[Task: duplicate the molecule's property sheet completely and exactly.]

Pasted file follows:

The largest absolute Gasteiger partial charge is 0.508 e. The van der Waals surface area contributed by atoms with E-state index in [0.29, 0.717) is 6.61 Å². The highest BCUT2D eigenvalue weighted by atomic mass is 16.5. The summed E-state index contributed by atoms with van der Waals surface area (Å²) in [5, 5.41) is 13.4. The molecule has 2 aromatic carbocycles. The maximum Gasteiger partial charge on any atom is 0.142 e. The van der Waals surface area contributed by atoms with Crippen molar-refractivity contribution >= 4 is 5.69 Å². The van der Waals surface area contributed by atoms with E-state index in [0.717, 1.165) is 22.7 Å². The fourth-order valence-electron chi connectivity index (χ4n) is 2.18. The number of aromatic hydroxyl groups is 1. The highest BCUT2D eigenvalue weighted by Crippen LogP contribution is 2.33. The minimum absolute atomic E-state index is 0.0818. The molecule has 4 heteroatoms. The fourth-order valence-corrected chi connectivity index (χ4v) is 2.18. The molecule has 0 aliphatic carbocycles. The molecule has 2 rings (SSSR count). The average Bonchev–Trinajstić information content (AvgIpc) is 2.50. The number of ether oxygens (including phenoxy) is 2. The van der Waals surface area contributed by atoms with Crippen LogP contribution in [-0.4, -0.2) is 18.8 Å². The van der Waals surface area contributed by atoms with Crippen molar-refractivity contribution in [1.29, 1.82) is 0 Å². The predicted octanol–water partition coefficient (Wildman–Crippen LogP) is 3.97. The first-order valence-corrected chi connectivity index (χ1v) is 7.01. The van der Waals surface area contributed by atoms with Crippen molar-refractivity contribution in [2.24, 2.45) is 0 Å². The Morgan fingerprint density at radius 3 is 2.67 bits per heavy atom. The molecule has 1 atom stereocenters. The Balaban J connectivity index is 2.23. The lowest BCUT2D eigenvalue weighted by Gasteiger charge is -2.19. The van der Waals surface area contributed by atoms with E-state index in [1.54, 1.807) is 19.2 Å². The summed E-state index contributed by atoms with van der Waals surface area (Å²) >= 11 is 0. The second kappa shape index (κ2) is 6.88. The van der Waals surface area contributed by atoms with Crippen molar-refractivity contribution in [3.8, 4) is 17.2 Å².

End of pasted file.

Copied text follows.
The largest absolute Gasteiger partial charge is 0.508 e. The van der Waals surface area contributed by atoms with E-state index in [0.29, 0.717) is 6.61 Å². The highest BCUT2D eigenvalue weighted by atomic mass is 16.5. The summed E-state index contributed by atoms with van der Waals surface area (Å²) in [5, 5.41) is 13.4. The molecule has 2 aromatic carbocycles. The maximum Gasteiger partial charge on any atom is 0.142 e. The van der Waals surface area contributed by atoms with Crippen molar-refractivity contribution >= 4 is 5.69 Å². The van der Waals surface area contributed by atoms with E-state index in [0.717, 1.165) is 22.7 Å². The fourth-order valence-electron chi connectivity index (χ4n) is 2.18. The number of aromatic hydroxyl groups is 1. The highest BCUT2D eigenvalue weighted by Crippen LogP contribution is 2.33. The minimum absolute atomic E-state index is 0.0818. The molecule has 4 heteroatoms. The fourth-order valence-corrected chi connectivity index (χ4v) is 2.18. The molecule has 0 aliphatic carbocycles. The molecule has 2 rings (SSSR count). The average Bonchev–Trinajstić information content (AvgIpc) is 2.50. The number of ether oxygens (including phenoxy) is 2. The van der Waals surface area contributed by atoms with Crippen LogP contribution in [-0.4, -0.2) is 18.8 Å². The van der Waals surface area contributed by atoms with Crippen molar-refractivity contribution in [1.29, 1.82) is 0 Å². The predicted octanol–water partition coefficient (Wildman–Crippen LogP) is 3.97. The first-order valence-corrected chi connectivity index (χ1v) is 7.01. The van der Waals surface area contributed by atoms with Crippen molar-refractivity contribution in [2.24, 2.45) is 0 Å². The Morgan fingerprint density at radius 3 is 2.67 bits per heavy atom. The molecule has 1 atom stereocenters. The Balaban J connectivity index is 2.23. The lowest BCUT2D eigenvalue weighted by Gasteiger charge is -2.19. The van der Waals surface area contributed by atoms with E-state index in [1.54, 1.807) is 19.2 Å². The summed E-state index contributed by atoms with van der Waals surface area (Å²) >= 11 is 0. The second kappa shape index (κ2) is 6.88. The van der Waals surface area contributed by atoms with Crippen molar-refractivity contribution in [3.8, 4) is 17.2 Å².